- Perfect relationships don’t exist; problems do and will arise, but the good news is that couples can effectively resolve many common relationship issues.
- First and foremost, couples need to maintain a healthy level of trust and respect, as these two elements can make or break a relationship.
- Another vital key to a strong relationship is healthy communication: couples should learn how to communicate effectively, which will help to “flush out difficulties.”
- Couples can also benefit from deciding to work against the problem, instead of pitting themselves against each other.
- Additionally, couples need to remember to have fun together, as it’s critical to building and also maintaining the relationship.
- Lastly, whether or not a couple is currently experiencing difficulties, they should consider working with a couples counselor to further strengthen their relationship.
There’s no such thing as a perfect relationship. Every couple experiences their share of issues, whether they be rooted in jealousy, a big move, financial trouble, or a lack of trust. Fortunately, however, you and your significant other can work together to weather these storms. Implement the following, as suggested by marriage therapists and psychologists, to maintain a strong, healthy relationship when problems arise:
1) Maintain trust and respect.
Shae Vian, a registered psychologist, says that trust and respect must be prioritized. “You can’t have a healthy relationship without either of these. If you trust your partner, insecurities and jealousy will rarely be an issue when life throws problems at you,” Vian explains. “For example, when big life changes happen such as someone losing their job or if they have children, people can feel quite emotionally low—but having a good level of trust established will really help mitigate these problems as you know your partner will stand by you through these difficult times.” Vian goes on to explain the important role of respect: “Respect is also crucial… this may mean always making sure they are made to feel special and put first, asking them for their advice and showing you value their opinions when it comes to making big decisions or even little ones.”
2) Learn how to communicate.
“Learning to communicate is one of the best pieces of advice you can take when trying to keep a relationship healthy,” says Melissa Thompson, licensed marriage and family therapist. “We aren’t taught how to effectively communicate. The number one way to communicate with your partner is to lead with vulnerability. Share as authentically as you can about what’s coming up for you. Don’t let challenges and arguments build up and get shoved under the rug. It’s so important to flush out difficulties so they don’t get stuck and built up over time.”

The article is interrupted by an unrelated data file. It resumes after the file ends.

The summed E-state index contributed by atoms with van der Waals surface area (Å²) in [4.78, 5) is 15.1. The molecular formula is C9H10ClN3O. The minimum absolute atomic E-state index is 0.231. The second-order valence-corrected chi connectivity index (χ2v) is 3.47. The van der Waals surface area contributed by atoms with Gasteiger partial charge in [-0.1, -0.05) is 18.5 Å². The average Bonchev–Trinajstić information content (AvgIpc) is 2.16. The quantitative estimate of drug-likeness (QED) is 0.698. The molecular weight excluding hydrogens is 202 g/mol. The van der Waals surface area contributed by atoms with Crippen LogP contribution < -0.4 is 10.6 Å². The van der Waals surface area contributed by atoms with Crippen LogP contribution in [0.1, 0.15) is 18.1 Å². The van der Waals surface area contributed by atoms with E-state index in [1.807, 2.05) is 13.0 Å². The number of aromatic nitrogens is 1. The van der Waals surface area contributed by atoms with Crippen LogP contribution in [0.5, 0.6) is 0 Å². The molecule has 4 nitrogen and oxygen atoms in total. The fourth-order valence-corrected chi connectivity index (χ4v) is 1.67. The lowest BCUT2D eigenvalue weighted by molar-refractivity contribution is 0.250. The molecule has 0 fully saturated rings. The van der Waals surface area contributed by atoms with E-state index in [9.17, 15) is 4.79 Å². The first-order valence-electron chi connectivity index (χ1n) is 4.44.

3) Work against the problem, not each other.
Couples should also decide to work together to conquer any given issue that arises. Remember: you’re on the same team. “What I have seen when couples come under stress is they tend to fight against each other—whereas they can be looking at the problem as separate from themselves, as a third part of their relationship,” says Christi Garner, licensed marriage and family therapist. “Looking at the problem as opposite of themselves puts the couple on the same side of the problem. That way, they work against ‘the problem,’ not against each other.”
4) Remember to have fun.
Licensed Psychologist Eliza Belle says simply remembering to have fun together is another key aspect in keeping your relationship strong and surviving potential threats: “Life can get in the way and priorities become work: raising kids and/or financial responsibilities involved in just surviving. But if it’s possible to think back to the dating period, there was most likely more excitement, spontaneity, and new experiences. Those elements were stress relievers, endorphin producers, and essential in developing the foundation for the relationship,” she explains. “They also are critical to maintaining the relationship, though often easy to forget about. Don’t view dating as frivolous in comparison to new priorities. Give fun its value, and you may see an increase in your relationship satisfaction.”
5) Consider couples therapy.
Finally, consider going to couples therapy—a mental health professional can help you and your partner work through tough issues. Additionally, if you aren’t currently experiencing trouble, a couples therapist can help you to capitalize on the good and prepare for issues that may arise in the future, as explained by Licensed Marriage and Family Therapist Dr. Suzanne Wallach: “Even if you aren’t having problems, couples treatment can help when things are good. It’s great to have a space to go to talk even when there isn’t a crisis. Relationships need time and work, and having a good couples therapist can give you the ability to cope during good and bad times.”